Many important declarations have been made in human history — declarations that have dealt with important themes. One of the most familiar for Americans is the Declaration of Independence, which put into words and onto paper the intention of the American colonists to be free from the rule of England.
The word of God speaks about declarations also; one of them — a simple yet forceful declaration of the power and majesty of the Creator — can be “read” every day: “The heavens declare the glory of God, and the sky above proclaims his handiwork. Day to day pours out speech, and night to night reveals knowledge. There is no speech, nor are there words, whose voice is not heard” (Psalm 19:1–3).
The winter months are especially good for noting the beauty of the heavens. At night, when the sky is clear, it seems as if we can see forever. There are few sights more breathtaking, more awe-inspiring, than the star-filled winter heavens. We stand and gaze into the vast unknown depths of space and wonder just how far it extends. When we realize that we and our world, indeed our solar system, are tiny specks in the massive ocean of God’s creativity, we almost reel with the enormity of it all. How far does it reach? Where does it end? Nothing physical is without limits. But what lies beyond? Because of our limited understanding, we can’t know, can we?
If we spend time contemplating such mysteries, we perhaps can appreciate more the importance of the declaration of Moses as he wrote, through the Holy Spirit’s inspiration, “In the beginning, God created the heavens and the earth.” This affirmation by Moses doesn’t propose to argue the existence of God; rather, he accepted it. After all, he had seen the evidence for him many times in his dealings with the Lord, as he would write about.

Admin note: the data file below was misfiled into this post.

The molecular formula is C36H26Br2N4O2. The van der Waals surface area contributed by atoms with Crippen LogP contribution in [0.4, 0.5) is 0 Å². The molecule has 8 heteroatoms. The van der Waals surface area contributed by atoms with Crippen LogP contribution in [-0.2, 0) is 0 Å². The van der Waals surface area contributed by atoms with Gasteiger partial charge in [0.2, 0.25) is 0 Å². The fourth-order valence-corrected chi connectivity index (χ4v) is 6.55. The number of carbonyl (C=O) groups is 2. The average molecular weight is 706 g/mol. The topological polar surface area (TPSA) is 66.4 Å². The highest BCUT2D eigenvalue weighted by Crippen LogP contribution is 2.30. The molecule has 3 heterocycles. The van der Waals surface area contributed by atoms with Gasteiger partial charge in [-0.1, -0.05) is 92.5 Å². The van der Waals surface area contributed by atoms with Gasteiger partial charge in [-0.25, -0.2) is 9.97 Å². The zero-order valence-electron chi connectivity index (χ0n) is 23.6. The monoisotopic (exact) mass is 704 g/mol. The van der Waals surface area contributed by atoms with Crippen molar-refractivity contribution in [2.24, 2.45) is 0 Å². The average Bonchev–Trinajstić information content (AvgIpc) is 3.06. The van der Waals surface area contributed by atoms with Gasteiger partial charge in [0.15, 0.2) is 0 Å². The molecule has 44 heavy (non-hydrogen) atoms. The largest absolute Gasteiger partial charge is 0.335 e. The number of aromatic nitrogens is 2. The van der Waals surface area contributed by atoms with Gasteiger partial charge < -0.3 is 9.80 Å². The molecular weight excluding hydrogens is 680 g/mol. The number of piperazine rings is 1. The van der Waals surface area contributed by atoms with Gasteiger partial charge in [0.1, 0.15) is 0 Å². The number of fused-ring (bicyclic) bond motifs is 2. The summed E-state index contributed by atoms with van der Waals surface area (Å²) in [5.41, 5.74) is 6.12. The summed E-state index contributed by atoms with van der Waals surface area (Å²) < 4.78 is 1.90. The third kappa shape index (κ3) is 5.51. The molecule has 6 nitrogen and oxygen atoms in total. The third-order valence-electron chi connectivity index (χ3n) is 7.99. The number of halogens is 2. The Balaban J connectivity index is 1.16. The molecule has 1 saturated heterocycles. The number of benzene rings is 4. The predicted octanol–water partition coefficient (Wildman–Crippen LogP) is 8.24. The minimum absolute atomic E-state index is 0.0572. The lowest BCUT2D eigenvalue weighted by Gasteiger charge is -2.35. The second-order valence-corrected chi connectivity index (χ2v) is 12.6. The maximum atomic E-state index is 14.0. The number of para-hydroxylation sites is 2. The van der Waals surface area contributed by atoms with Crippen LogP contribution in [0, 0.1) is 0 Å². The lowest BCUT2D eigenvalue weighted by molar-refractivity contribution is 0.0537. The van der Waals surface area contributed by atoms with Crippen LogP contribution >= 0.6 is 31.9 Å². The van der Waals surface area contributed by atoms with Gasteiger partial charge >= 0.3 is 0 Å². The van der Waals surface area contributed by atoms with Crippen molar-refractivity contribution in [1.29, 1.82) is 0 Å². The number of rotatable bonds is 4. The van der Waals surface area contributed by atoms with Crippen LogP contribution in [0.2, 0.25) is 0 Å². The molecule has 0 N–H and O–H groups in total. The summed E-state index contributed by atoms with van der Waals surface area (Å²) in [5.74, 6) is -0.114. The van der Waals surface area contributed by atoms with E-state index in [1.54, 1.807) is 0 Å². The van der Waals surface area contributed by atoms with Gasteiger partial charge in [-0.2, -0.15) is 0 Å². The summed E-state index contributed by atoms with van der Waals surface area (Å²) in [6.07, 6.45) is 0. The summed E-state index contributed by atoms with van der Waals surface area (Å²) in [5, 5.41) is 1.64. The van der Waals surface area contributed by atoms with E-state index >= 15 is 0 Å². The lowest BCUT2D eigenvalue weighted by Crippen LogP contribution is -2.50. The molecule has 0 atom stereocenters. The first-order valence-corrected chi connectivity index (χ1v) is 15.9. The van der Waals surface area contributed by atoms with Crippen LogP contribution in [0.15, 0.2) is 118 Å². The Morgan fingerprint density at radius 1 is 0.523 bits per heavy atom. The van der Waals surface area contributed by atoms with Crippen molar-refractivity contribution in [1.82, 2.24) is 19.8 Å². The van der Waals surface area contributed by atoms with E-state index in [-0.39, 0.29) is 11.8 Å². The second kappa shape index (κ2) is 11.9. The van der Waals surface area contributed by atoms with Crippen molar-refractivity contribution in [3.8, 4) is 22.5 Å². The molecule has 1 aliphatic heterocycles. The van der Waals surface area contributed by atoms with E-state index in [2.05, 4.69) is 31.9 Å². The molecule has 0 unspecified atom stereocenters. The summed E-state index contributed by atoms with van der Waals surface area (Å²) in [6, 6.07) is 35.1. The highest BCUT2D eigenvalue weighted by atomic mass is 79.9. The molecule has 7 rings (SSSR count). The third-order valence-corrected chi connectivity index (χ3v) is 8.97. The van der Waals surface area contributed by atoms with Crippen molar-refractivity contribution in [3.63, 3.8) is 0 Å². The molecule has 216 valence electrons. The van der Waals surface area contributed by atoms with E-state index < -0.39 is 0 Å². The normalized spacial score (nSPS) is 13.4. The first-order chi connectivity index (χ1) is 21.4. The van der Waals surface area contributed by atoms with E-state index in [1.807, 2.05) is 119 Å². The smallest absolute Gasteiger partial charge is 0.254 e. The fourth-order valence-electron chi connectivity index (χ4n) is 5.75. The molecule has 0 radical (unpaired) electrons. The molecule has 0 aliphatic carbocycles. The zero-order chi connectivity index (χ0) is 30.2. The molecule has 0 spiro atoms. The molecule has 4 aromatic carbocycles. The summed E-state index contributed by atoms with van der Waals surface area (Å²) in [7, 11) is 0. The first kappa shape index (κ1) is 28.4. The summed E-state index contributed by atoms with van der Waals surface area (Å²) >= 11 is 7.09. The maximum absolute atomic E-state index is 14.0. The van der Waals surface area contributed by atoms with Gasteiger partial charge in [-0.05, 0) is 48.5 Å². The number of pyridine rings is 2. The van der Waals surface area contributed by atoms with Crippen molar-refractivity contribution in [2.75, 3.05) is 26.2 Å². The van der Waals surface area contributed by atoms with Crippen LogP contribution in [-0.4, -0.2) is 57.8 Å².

The verses following Genesis 1:1 tell us precious little about how God did his creative work — only that he did it and “saw that it was good.” The power of his word is declared for all to see through the eyes of faith. As Paul insists, “His invisible attributes, namely his eternal power and divine nature, have been clearly perceived, ever since the creation of the world, in the things that have been made” (Romans 1:20).
The question we must ask ourselves is, “Do I believe in God?” If the answer is no, honesty should compel us to explain the existence of “the things that have been made.” Are they simply the result of accident and chance? If our response is yes, we need to accept the fact that faith requires us to respond in obedience to the will of God. Otherwise, “Faith by itself … is dead” (James 2:9).
Truly, “The heavens declare the glory of God.”